I have an amazing ability to do the bag lady thing. Once upon a time I had a boss with whom I rarely agreed. One day I needed to talk to him, and I asked my secretary where he was. “Upstairs”, she said, “with (insert name of the CEO)”. In the time it took her to take a teeny tiny little breath, I had filled in the rest: he was going to fire me, nobody would ever hire me again, Dan would divorce me, my cats would abandon me and I'd end up a bag lady. “...working on the budget”, my secretary finished. I think that's the first time I noticed how skilled I was at the bag lady thing.
I still do it. I no longer have a boss. I don't need a job. There are no bag ladies in Belgium. None of this matters—in my tiny mind I'll still end up a bag lady if (insert the challenge du jour) isn't done perfectly. Sigh. It's a sickness, I know. I'm gonna guess that you won't divorce me if I write a post that doesn't win a Pulitzer prize. (IS there a Pulitzer prize for blog posts? Never mind. It doesn't matter. I still have to win it.) So I'm going to write something that I've been meaning to write for a few weeks. It's just not going to be perfect, ok? I'm all right with that. Really.
Some of you know that I do a little writing for an on-line newspaper. One day recently I was perusing the recipes, and I came upon an article about a cookbook. It was one of those self-published cookbooks, designed to raise money for breast cancer research. What caught my eye (aside from the beautiful cover) was the story of the women who wrote this book. They're not the Junior League, they're not a Church group. They're not parents of kids at a school. They're work colleagues—they all work for Dems Fine Jewelers in Irmo, South Carolina. And there's not a bag lady in the bunch. Of the women who work there, 4 have had cancer. A very high number, I'm thinking. Of those four, every single one has beaten it. An extraordinary number, I'm thinking. No, I KNOW that.
Intrigued, I read on. I really like these cookbooks, full of family-tested recipes as well as the fancy pants stuff we do for company. They don't do these in Belgium, and I had left my collection in the US. I was hoping to find my lost chocolate pound cake recipe, and perhaps some childhood favorites as well.
But wait. Shipping this kind of thing to Belgium is sometimes a problem, so I wrote to see if they could do it. YES! they replied. In fact, it was already on its way. When it arrived, the first thing I did was to check for a recipe for chocolate pound cake. Yep, there was one, but it wasn't the one I had lost. There were, however, some awesome cake recipes: Awesome Cheesecake (see?), Coca-Cola Cake, Rave Review Cake, and even the intriguingly-named Dump Cake (I don't think I want to know).
I spent a day and a half paging through the book, marking recipes I wanted to try. The first one I tried was for cheese muffins. I changed it, of course—recipes for me are ideas, suggestions. I deleted the sugar and added some spices. These were a hit at my house! The recipe makes a dozen, and there are only two of us. I took them to work in my lunch, we ate them for dinner, and there were still two left when Pam arrived a couple of weeks ago. They were a little stale by then, and she suggested cutting them in cubes and toasting them for croutons. A fabulous idea.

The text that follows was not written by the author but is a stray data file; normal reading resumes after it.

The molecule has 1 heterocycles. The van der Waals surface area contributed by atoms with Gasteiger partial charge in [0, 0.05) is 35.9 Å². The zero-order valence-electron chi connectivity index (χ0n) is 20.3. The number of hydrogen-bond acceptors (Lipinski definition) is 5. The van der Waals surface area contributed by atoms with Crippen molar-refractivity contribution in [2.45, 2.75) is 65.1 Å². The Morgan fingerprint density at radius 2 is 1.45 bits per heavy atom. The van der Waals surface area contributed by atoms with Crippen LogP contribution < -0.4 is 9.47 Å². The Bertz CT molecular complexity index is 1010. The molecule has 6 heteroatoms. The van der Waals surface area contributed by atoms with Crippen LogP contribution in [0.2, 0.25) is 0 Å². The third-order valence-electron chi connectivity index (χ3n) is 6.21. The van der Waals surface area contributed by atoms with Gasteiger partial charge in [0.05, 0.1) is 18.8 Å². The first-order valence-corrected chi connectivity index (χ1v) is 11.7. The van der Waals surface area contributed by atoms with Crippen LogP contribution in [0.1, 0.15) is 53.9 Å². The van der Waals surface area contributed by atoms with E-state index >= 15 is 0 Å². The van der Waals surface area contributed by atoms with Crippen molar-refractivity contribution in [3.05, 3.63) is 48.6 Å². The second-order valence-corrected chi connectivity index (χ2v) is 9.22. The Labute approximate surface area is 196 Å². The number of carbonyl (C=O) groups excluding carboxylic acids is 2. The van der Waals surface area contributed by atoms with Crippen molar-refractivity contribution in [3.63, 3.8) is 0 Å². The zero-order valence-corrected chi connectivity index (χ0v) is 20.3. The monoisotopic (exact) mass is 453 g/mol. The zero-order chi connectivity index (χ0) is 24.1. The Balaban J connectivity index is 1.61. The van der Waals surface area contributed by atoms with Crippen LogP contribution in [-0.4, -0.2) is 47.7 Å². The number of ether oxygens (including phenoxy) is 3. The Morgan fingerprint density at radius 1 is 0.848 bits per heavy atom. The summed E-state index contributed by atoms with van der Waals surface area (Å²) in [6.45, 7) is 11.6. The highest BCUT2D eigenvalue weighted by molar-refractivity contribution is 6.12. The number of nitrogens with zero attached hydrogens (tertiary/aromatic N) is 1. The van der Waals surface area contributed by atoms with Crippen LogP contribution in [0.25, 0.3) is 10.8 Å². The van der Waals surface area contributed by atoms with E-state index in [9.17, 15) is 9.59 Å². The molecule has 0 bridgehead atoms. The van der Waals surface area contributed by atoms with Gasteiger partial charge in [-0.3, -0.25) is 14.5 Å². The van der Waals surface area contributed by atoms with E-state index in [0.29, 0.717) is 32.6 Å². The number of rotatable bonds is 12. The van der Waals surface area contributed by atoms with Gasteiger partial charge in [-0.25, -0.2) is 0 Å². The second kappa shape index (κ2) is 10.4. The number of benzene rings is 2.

I'll make these again. You should make them now. If you don't, nobody will read your blog, you'll lose your job, your pets will abandon you, your loved one will divorce you, and you'll end up a bag lady. Even if you're a guy. Really. I'm not making this up. You don't want to take that chance.
adapted from From Our Table to Yours
240 g / 1 ¾ c flour
1 Tablespoon baking powder
½ teaspoon salt
¼ teaspoon cayenne pepper
½ teaspoon paprika
120 g / 1 cup grated sharp Cheddar cheese
55 g / ¼ cup melted butter
1 cup milk
- Preheat oven to 200 C / 400 F.
- Grease muffin tins if you're not using paper baking cups.
- Combine the flour, baking powder, salt, paprika, cayenne and cheese.
- In another bowl, beat the egg and add the melted butter and milk. Add to the flour mixture. Don't overmix.
- Fill muffin tins or paper baking cups ½ full with batter, and bake for 20-25 minutes.
Makes 12 muffins.
- My cayenne was pretty fresh, so I only used ¼ teaspoon. If yours is older you might want to use more. Or if you really don't like that cayenne tang, you can leave it out. But it's really nice in here.
- If you don't like the cayenne and paprika and you decide to leave them out, you might want to add back the 2 Tablespoons sugar that I cut out of the recipe. If you do that, cut back the cheese to 90 g / ¾ cup as well. Then you have Carol's original recipe, which has to be good as well!
Disclosure: When I found out that the book had already been sent to me, I phoned immediately to pay for it with my handy Visa card. They wouldn't hear of it—they were thrilled that someone in Belgium wanted their book. I tried to explain that I was thrilled to have found it and happy to pay for it. No use. I've donated the price of the book to Doctors Without Borders. When the weather cools off in South Carolina, there'll be a box of Belgium's finest on the way to Irmo, South Carolina.
If you would like a copy of their book, From Our Table to Yours, call the ladies at Dems Fine Jewelers at (001 from outside the US) 803.407.5290 to order one today. Cost is $20, plus tax. They take credit cards. Don't tell them about the chocolate—it's a surprise.